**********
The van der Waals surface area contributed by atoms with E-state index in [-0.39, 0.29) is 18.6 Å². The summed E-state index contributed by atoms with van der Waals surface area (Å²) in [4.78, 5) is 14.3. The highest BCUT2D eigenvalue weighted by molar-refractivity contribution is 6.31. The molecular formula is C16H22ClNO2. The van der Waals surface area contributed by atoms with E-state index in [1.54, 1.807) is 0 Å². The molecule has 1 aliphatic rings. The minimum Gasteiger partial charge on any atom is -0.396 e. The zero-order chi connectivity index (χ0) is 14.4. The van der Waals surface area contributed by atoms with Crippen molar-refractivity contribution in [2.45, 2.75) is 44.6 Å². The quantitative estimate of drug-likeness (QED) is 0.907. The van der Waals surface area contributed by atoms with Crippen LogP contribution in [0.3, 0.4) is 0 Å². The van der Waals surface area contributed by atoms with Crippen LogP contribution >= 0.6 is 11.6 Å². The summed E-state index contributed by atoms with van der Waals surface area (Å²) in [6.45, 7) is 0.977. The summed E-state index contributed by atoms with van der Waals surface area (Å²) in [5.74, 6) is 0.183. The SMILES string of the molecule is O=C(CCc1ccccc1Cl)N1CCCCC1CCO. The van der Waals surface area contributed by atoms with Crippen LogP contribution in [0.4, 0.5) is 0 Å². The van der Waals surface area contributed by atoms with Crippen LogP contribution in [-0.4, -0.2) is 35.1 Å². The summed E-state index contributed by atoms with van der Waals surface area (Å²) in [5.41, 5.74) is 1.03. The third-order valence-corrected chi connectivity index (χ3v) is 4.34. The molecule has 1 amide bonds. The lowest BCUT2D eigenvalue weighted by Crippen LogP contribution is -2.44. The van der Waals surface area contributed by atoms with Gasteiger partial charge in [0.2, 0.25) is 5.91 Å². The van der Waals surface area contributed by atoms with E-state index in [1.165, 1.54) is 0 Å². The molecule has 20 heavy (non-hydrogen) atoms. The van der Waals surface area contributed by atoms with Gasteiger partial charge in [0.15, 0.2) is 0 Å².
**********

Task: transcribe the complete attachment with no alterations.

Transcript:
The van der Waals surface area contributed by atoms with E-state index in [-0.39, 0.29) is 18.6 Å². The summed E-state index contributed by atoms with van der Waals surface area (Å²) in [4.78, 5) is 14.3. The highest BCUT2D eigenvalue weighted by molar-refractivity contribution is 6.31. The molecular formula is C16H22ClNO2. The van der Waals surface area contributed by atoms with E-state index in [1.54, 1.807) is 0 Å². The molecule has 1 aliphatic rings. The minimum Gasteiger partial charge on any atom is -0.396 e. The zero-order chi connectivity index (χ0) is 14.4. The van der Waals surface area contributed by atoms with Crippen molar-refractivity contribution in [2.45, 2.75) is 44.6 Å². The quantitative estimate of drug-likeness (QED) is 0.907. The van der Waals surface area contributed by atoms with Crippen LogP contribution in [0.3, 0.4) is 0 Å². The van der Waals surface area contributed by atoms with Crippen LogP contribution >= 0.6 is 11.6 Å². The summed E-state index contributed by atoms with van der Waals surface area (Å²) in [6.45, 7) is 0.977. The summed E-state index contributed by atoms with van der Waals surface area (Å²) in [5.74, 6) is 0.183. The SMILES string of the molecule is O=C(CCc1ccccc1Cl)N1CCCCC1CCO. The van der Waals surface area contributed by atoms with Crippen LogP contribution in [0.4, 0.5) is 0 Å². The van der Waals surface area contributed by atoms with Crippen LogP contribution in [-0.4, -0.2) is 35.1 Å². The summed E-state index contributed by atoms with van der Waals surface area (Å²) in [5.41, 5.74) is 1.03. The third-order valence-corrected chi connectivity index (χ3v) is 4.34. The molecule has 1 amide bonds. The lowest BCUT2D eigenvalue weighted by Crippen LogP contribution is -2.44. The van der Waals surface area contributed by atoms with Gasteiger partial charge in [0.2, 0.25) is 5.91 Å². The van der Waals surface area contributed by atoms with E-state index in [1.165, 1.54) is 0 Å². The molecule has 20 heavy (non-hydrogen) atoms. The van der Waals surface area contributed by atoms with Gasteiger partial charge in [0.15, 0.2) is 0 Å².